The American Board of Internal Medicine announced that it won’t implement its maintenance of certification program’s practice assessment, patient voice, and patient safety components until Jan. 1, 2019.

ABIM had previously delayed the three requirements until the end of 2016, but it extended the delay following recommendations from a task force formed to look at the overall maintenance of certification program.

The Assessment 2020 Task Force report suggested that ABIM should step back from assessing physicians’ quality of care and performance improvement. That portion has received pushback from the physician community, and that feedback contributed to the decision to delay.

“We decided to extend our decision not to require practice assessment while we work to expand the list of activities we recognize for MOC credit and seek partnerships to increase clinically relevant opportunities for doctors to engage in this important work,” said ABIM Chief Medical Officer Richard Battaglia. “Physicians can still earn MOC points for completing approved practice assessment activities, and one of the pathways for these points is through the American Board of Medical Specialties Multispecialty Portfolio Approval Program.”

ABIM will provide at least a full year’s notice when the requirements are reinstated, with updates on progress being communicated through the Transforming ABIM blog, Dr. Battaglia noted.The delay, however, does not lessen the importance of practice assessment, he cautioned.

“We hear from physicians that completing these activities allows them to look at data from their practice and implement quality improvements that lead to better care for their patients and improved processes in their practice,” Dr. Battaglia said. “But we also hear from physician feedback that the MOC program should do a better job recognizing meaningful activities they are already doing in practice.”

He also called on physicians to continue providing feedback to help ensure that MOC is a meaningful and relevant program.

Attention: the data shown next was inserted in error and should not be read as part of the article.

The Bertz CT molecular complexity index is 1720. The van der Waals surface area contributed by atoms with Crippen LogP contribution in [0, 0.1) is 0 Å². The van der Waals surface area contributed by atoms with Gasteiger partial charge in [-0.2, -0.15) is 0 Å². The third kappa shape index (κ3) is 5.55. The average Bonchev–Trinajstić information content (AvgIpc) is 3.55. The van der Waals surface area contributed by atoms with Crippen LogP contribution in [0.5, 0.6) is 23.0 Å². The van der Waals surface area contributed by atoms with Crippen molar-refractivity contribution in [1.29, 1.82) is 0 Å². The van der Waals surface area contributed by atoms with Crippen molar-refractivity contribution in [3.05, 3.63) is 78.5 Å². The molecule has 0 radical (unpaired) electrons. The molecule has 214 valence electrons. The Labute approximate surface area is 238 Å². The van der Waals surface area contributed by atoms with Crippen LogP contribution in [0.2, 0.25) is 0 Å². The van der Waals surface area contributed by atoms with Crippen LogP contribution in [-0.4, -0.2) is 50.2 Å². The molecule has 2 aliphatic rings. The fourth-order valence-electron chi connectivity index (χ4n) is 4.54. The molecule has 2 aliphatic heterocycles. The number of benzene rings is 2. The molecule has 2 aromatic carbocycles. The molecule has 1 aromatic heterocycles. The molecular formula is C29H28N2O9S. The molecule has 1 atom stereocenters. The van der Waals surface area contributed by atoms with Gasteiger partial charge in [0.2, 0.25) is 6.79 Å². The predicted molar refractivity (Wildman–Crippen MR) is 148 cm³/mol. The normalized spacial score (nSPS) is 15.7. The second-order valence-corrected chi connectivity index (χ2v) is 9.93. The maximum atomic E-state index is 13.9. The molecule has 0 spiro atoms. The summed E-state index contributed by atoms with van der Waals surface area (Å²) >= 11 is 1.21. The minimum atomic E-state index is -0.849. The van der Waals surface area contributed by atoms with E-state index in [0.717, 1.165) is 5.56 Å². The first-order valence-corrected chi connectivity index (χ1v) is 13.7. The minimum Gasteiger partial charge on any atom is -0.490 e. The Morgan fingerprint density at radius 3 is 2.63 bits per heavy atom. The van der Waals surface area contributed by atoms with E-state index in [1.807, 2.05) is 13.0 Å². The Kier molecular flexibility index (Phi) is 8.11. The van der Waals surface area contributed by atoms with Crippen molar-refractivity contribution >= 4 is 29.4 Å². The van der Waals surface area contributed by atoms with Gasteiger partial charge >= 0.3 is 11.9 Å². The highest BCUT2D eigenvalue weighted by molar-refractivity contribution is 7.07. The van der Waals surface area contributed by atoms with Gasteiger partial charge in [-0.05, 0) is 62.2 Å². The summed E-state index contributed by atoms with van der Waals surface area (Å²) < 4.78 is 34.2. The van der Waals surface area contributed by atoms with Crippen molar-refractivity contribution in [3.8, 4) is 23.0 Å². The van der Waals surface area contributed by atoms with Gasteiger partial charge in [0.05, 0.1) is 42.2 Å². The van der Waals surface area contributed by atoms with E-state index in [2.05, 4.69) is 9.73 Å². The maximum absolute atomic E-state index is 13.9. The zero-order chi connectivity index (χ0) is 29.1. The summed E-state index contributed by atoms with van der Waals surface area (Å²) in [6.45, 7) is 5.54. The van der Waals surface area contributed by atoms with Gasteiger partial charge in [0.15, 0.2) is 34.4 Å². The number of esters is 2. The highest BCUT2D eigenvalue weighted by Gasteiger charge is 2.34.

“We want physicians to help us shape a MOC program that is meaningful and relevant, which is why we are looking to ensure that physicians receive credit for important quality improvement work they are already doing in practice,” Dr. Battaglia said. “Physicians have been telling us that there are many meaningful quality improvement programs that we could give credit for, so we are acting on their input to do a better job recognizing these activities physicians are already doing in practice.”

The American College of Physicians applauded ABIM’s decision to delay.

“The reaction from the physician community, the reaction from ACP, and certainly my own personal reaction is that we applaud that they are suspending the requirement longer,” ACP CEO Steven Weinberger said in an interview. “It will take more time to sort out what kind of role the board should have in those forms of assessment, and whether in fact they might just be able to use assessments provided by other organizations rather than doing the assessment themselves,”

He suggested that ABIM is looking at where it can incorporate assessments by other organizations, including public and private insurers, so it can remain focused on assessing knowledge and clinical skill.

“I think one of things they want to avoid is redundancy – a physician’s performance might be measured in the insurance environment, whether it be private or public, and then separately ABIM is doing that same sort of measurement,” Dr. Weinberger said.